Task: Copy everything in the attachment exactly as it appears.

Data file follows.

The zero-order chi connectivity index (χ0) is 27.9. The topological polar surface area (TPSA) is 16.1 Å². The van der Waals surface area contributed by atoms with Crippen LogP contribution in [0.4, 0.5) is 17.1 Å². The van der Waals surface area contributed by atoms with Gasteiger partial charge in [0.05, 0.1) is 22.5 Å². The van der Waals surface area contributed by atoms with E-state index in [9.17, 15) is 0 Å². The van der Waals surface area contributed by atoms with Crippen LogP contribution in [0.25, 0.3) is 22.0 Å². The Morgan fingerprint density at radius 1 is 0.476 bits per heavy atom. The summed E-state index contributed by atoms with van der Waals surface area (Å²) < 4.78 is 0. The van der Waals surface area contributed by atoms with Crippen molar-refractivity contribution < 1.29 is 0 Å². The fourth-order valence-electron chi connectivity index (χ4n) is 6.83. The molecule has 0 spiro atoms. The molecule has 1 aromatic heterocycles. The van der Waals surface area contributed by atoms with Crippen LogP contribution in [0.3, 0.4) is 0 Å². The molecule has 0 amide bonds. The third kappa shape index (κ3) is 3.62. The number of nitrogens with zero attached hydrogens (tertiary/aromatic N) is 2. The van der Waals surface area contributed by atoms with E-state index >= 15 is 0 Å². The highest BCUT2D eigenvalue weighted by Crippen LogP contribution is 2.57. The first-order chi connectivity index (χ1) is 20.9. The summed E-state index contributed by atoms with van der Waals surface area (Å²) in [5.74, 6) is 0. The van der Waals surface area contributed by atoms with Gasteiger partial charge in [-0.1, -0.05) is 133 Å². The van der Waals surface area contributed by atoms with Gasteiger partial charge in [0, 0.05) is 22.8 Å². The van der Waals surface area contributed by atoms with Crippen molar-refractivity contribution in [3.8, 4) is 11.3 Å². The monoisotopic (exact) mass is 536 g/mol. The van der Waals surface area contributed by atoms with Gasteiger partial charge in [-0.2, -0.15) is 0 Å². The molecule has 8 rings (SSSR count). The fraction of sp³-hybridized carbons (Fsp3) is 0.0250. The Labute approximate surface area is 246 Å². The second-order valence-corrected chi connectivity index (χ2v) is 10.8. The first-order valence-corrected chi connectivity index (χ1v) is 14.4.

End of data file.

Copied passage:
The zero-order chi connectivity index (χ0) is 27.9. The topological polar surface area (TPSA) is 16.1 Å². The van der Waals surface area contributed by atoms with Crippen LogP contribution in [0.4, 0.5) is 17.1 Å². The van der Waals surface area contributed by atoms with Gasteiger partial charge in [0.05, 0.1) is 22.5 Å². The van der Waals surface area contributed by atoms with E-state index in [9.17, 15) is 0 Å². The van der Waals surface area contributed by atoms with Crippen LogP contribution in [0.25, 0.3) is 22.0 Å². The Morgan fingerprint density at radius 1 is 0.476 bits per heavy atom. The summed E-state index contributed by atoms with van der Waals surface area (Å²) < 4.78 is 0. The van der Waals surface area contributed by atoms with Crippen molar-refractivity contribution < 1.29 is 0 Å². The fourth-order valence-electron chi connectivity index (χ4n) is 6.83. The molecule has 0 spiro atoms. The molecule has 1 aromatic heterocycles. The van der Waals surface area contributed by atoms with Crippen LogP contribution in [0.3, 0.4) is 0 Å². The molecule has 0 amide bonds. The third kappa shape index (κ3) is 3.62. The number of nitrogens with zero attached hydrogens (tertiary/aromatic N) is 2. The van der Waals surface area contributed by atoms with E-state index >= 15 is 0 Å². The highest BCUT2D eigenvalue weighted by Crippen LogP contribution is 2.57. The first-order chi connectivity index (χ1) is 20.9. The summed E-state index contributed by atoms with van der Waals surface area (Å²) in [5.74, 6) is 0. The van der Waals surface area contributed by atoms with Gasteiger partial charge in [-0.1, -0.05) is 133 Å². The van der Waals surface area contributed by atoms with Gasteiger partial charge in [0, 0.05) is 22.8 Å². The van der Waals surface area contributed by atoms with Crippen molar-refractivity contribution in [3.8, 4) is 11.3 Å². The monoisotopic (exact) mass is 536 g/mol. The van der Waals surface area contributed by atoms with Gasteiger partial charge in [-0.2, -0.15) is 0 Å². The molecule has 8 rings (SSSR count). The fraction of sp³-hybridized carbons (Fsp3) is 0.0250. The Labute approximate surface area is 246 Å². The second-order valence-corrected chi connectivity index (χ2v) is 10.8. The first-order valence-corrected chi connectivity index (χ1v) is 14.4.